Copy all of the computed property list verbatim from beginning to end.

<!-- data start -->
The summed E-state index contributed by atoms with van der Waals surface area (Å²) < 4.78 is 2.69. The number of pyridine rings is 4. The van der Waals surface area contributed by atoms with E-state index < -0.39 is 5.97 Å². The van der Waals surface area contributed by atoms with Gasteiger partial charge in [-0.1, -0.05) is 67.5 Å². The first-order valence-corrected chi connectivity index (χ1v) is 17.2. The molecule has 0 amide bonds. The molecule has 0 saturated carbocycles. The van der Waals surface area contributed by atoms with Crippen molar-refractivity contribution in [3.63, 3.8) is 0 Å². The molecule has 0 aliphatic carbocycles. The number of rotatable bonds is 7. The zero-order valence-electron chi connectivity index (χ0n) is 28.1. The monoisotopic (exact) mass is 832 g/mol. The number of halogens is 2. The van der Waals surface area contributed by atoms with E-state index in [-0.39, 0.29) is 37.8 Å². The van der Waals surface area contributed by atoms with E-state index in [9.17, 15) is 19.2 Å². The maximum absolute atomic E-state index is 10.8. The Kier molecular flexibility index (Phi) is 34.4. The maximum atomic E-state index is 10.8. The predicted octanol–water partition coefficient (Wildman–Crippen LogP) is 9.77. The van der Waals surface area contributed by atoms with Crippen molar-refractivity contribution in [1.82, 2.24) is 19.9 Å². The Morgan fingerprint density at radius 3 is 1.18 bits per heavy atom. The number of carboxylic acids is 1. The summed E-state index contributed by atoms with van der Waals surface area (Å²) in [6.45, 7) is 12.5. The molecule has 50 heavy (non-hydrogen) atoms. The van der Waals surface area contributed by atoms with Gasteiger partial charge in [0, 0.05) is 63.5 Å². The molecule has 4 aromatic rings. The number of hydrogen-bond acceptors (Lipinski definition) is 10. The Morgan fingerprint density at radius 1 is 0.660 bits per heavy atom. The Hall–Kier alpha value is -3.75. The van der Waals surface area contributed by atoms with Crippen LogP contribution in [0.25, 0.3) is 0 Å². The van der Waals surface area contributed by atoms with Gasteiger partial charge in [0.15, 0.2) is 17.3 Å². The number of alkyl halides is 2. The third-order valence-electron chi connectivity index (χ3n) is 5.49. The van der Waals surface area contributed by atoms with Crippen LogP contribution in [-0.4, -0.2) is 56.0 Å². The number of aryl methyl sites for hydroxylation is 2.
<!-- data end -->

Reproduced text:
The summed E-state index contributed by atoms with van der Waals surface area (Å²) < 4.78 is 2.69. The number of pyridine rings is 4. The van der Waals surface area contributed by atoms with E-state index < -0.39 is 5.97 Å². The van der Waals surface area contributed by atoms with Gasteiger partial charge in [-0.1, -0.05) is 67.5 Å². The first-order valence-corrected chi connectivity index (χ1v) is 17.2. The molecule has 0 amide bonds. The molecule has 0 saturated carbocycles. The van der Waals surface area contributed by atoms with Crippen molar-refractivity contribution in [3.63, 3.8) is 0 Å². The molecule has 0 aliphatic carbocycles. The number of rotatable bonds is 7. The zero-order valence-electron chi connectivity index (χ0n) is 28.1. The monoisotopic (exact) mass is 832 g/mol. The number of halogens is 2. The van der Waals surface area contributed by atoms with E-state index in [-0.39, 0.29) is 37.8 Å². The van der Waals surface area contributed by atoms with E-state index in [9.17, 15) is 19.2 Å². The maximum absolute atomic E-state index is 10.8. The Kier molecular flexibility index (Phi) is 34.4. The maximum atomic E-state index is 10.8. The predicted octanol–water partition coefficient (Wildman–Crippen LogP) is 9.77. The van der Waals surface area contributed by atoms with Crippen molar-refractivity contribution in [1.82, 2.24) is 19.9 Å². The Morgan fingerprint density at radius 3 is 1.18 bits per heavy atom. The number of carboxylic acids is 1. The summed E-state index contributed by atoms with van der Waals surface area (Å²) in [6.45, 7) is 12.5. The molecule has 50 heavy (non-hydrogen) atoms. The van der Waals surface area contributed by atoms with Gasteiger partial charge in [0, 0.05) is 63.5 Å². The molecule has 4 aromatic rings. The number of hydrogen-bond acceptors (Lipinski definition) is 10. The Morgan fingerprint density at radius 1 is 0.660 bits per heavy atom. The Hall–Kier alpha value is -3.75. The van der Waals surface area contributed by atoms with Crippen LogP contribution in [0.25, 0.3) is 0 Å². The van der Waals surface area contributed by atoms with Gasteiger partial charge in [0.15, 0.2) is 17.3 Å². The number of alkyl halides is 2. The third-order valence-electron chi connectivity index (χ3n) is 5.49. The van der Waals surface area contributed by atoms with Crippen LogP contribution in [-0.4, -0.2) is 56.0 Å². The number of aryl methyl sites for hydroxylation is 2.